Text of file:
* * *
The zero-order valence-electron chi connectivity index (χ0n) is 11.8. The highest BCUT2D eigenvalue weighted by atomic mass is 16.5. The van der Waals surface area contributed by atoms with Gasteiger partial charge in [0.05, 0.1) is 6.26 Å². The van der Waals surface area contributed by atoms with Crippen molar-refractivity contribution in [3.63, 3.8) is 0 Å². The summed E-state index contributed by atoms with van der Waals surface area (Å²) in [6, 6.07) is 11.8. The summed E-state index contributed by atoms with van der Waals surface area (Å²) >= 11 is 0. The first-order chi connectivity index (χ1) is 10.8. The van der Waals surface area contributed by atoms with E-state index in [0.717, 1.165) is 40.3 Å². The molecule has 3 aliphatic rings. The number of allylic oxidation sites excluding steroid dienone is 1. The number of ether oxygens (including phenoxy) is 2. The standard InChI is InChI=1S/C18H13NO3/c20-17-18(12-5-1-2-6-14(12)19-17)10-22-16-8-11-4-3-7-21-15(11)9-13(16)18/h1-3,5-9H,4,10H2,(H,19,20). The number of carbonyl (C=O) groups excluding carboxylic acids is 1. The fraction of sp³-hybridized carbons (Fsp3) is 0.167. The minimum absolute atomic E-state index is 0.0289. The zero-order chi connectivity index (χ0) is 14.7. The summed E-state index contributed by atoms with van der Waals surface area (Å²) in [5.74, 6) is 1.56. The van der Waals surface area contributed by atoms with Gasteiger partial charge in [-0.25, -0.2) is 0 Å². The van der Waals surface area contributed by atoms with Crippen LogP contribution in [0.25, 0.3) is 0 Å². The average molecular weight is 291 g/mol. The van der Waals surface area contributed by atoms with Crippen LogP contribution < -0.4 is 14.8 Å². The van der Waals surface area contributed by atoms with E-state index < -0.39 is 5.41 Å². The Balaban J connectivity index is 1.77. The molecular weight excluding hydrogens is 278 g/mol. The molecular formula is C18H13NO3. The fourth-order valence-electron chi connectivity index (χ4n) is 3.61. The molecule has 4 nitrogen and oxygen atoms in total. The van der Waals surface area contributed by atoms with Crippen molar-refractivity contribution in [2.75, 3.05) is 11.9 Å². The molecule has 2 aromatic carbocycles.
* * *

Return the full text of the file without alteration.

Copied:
The zero-order valence-electron chi connectivity index (χ0n) is 11.8. The highest BCUT2D eigenvalue weighted by atomic mass is 16.5. The van der Waals surface area contributed by atoms with Gasteiger partial charge in [0.05, 0.1) is 6.26 Å². The van der Waals surface area contributed by atoms with Crippen molar-refractivity contribution in [3.63, 3.8) is 0 Å². The summed E-state index contributed by atoms with van der Waals surface area (Å²) in [6, 6.07) is 11.8. The summed E-state index contributed by atoms with van der Waals surface area (Å²) >= 11 is 0. The first-order chi connectivity index (χ1) is 10.8. The van der Waals surface area contributed by atoms with E-state index in [0.717, 1.165) is 40.3 Å². The molecule has 3 aliphatic rings. The number of allylic oxidation sites excluding steroid dienone is 1. The number of ether oxygens (including phenoxy) is 2. The standard InChI is InChI=1S/C18H13NO3/c20-17-18(12-5-1-2-6-14(12)19-17)10-22-16-8-11-4-3-7-21-15(11)9-13(16)18/h1-3,5-9H,4,10H2,(H,19,20). The number of carbonyl (C=O) groups excluding carboxylic acids is 1. The fraction of sp³-hybridized carbons (Fsp3) is 0.167. The minimum absolute atomic E-state index is 0.0289. The zero-order chi connectivity index (χ0) is 14.7. The summed E-state index contributed by atoms with van der Waals surface area (Å²) in [5.74, 6) is 1.56. The van der Waals surface area contributed by atoms with Gasteiger partial charge in [-0.25, -0.2) is 0 Å². The van der Waals surface area contributed by atoms with Crippen LogP contribution in [0.25, 0.3) is 0 Å². The average molecular weight is 291 g/mol. The van der Waals surface area contributed by atoms with Crippen LogP contribution < -0.4 is 14.8 Å². The van der Waals surface area contributed by atoms with E-state index < -0.39 is 5.41 Å². The Balaban J connectivity index is 1.77. The molecular weight excluding hydrogens is 278 g/mol. The molecular formula is C18H13NO3. The fourth-order valence-electron chi connectivity index (χ4n) is 3.61. The molecule has 4 nitrogen and oxygen atoms in total. The van der Waals surface area contributed by atoms with Crippen molar-refractivity contribution in [2.75, 3.05) is 11.9 Å². The molecule has 2 aromatic carbocycles.